The story revolves around Nell, a young girl living with an older brother, her mother and her mother's series of boyfriends, and John Percival Hackworth, creator of The Young Lady's Illustrated Primer. There's a story-within-a-story plot of Nell reading the interactive Primer and experiencing the fairy-tale like story within. An abundance of other characters are involved, including a minor thug who briefly dates Nell's mom; her brother Harv; Hackworth's patron, Lord Finkle-McGraw; Miranda, the actress who reads the Primer; Constable Moore, war veteran and her guardian of sorts; Dr. X, a mysterious character who wants the Primer for unknown reasons; Miranda's boss, Carl Hollywood; Hackworth's daughter and a few others. It's also worth noting that despite being A Young Lady's Primer, it almost completely fails the Bechdel test. Because, you know: it is not just about the Young Lady; it is also about the creator of the book and Stephenson's technology.
When it comes to characters, Stephenson quickly creates a feeling of depth in some. One of my favorites was Judge Fang, with his New York accent, his adherence to Confucius principles, and his willingness to follow the path of ethics over the path of law. It reminded me very strongly of Master Li in Bridge of Birds. Sadly, we lose track of the Judge. Likewise, while the Miranda story was engaging and we get a glimpse of her emotions at a particular time of life, she disappears for the last third of the book. While both characters tied in quite nicely with the story of the Primer and Nell, the story of other parts of the Primer took precedence.
Spoilers below, naturally, because how else can I talk about this mess?
Narrative. Sigh, what can I say? The story-within-story technique is interesting and often enjoyable for me. In this case, it gives insight into just how special this book is and how it interacts with the child and the environment to shape response. However, as Nell ages, it could have done a better job with parallels to her real life, particularly in the last half when it was teaching her about the '12 keys,' which I think meant learning coding techniques. I found myself raising an eyebrow once or twice. Would a Victorian primer really have encouraged a child to stab someone? Sure, it may have been a sign of the book not quite working--or it may have been a sign of Stephenson taking the story where he needed it to go. I'm betting the latter.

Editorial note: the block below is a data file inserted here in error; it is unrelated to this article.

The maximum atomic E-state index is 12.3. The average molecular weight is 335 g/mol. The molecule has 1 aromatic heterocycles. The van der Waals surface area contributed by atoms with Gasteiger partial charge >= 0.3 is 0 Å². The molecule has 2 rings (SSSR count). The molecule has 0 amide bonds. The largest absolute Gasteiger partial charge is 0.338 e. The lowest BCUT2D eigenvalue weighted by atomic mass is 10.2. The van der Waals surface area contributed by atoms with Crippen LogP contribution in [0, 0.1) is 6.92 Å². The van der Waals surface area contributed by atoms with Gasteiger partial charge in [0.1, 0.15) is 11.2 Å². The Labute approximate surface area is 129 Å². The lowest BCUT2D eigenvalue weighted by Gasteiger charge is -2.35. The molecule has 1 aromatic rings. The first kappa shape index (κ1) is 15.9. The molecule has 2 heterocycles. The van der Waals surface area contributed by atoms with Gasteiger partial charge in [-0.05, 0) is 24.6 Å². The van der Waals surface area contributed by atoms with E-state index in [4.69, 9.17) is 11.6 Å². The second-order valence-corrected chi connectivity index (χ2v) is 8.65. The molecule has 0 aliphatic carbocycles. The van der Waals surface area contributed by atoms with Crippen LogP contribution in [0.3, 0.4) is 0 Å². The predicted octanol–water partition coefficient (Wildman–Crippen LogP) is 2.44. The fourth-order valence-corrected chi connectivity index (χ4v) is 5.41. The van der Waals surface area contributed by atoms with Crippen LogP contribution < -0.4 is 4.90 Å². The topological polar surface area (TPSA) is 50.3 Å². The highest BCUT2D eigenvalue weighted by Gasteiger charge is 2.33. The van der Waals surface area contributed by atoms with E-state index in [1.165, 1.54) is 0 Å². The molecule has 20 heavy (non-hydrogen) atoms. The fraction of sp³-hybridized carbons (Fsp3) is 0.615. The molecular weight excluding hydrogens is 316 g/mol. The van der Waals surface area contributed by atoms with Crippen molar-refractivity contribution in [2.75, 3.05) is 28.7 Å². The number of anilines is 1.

It was a relatively coherent story up until about page 250 when the plot loses any sense of caring about characterization and moves characters around to get to where Stephenson needs them to make his ultimate thematic point. Hackforth ends up in a Drummer society, where much like entering Fairyland, he has aged ten years when he emerges around page 293... and then things really turn bizarre and dreamlike. Miranda decides to look for Nell and disappears from the narrative after accepting an engagement with two shady characters. Hackforth's daughter appears for a bizarre live-action ractive performed on a ship. Nell suddenly decides to leave the Victorian society and set off for China, although we aren't sure why, and ends up in a sado-maochism brothel. It was a mess and only sheer stubbornness kept me reading. When Nell is captured and raped by the Fists of Righteous Harmony it catapulted me out of bored confusion into rage. What. The. Hell. Unacceptable, but thanks, Stephenson, for making sure the A Young Lady's Illustrated Primer reinforces women as rape targets, because we wouldn't want to think we've moved beyond it as a plot device. Oh--and then he provided a capstone with a potential rape, saved for the last two pages.
I have an entire ranty post on my blog about the use of rape in stories and believe the trope was completely unnecessary here. To then call this book "A Young Lady's Primer" is insulting and makes any empowerment themes hollow. You know what else I realized? Nell has very few interactions with women in this book. With the exception of Nell, women are pawns or dependents. Except for the Vicky classroom, there no scenes of females interacting with females. Because apparently the message of "A Young Lady's Primer" is it's a man's world and women get to live in it.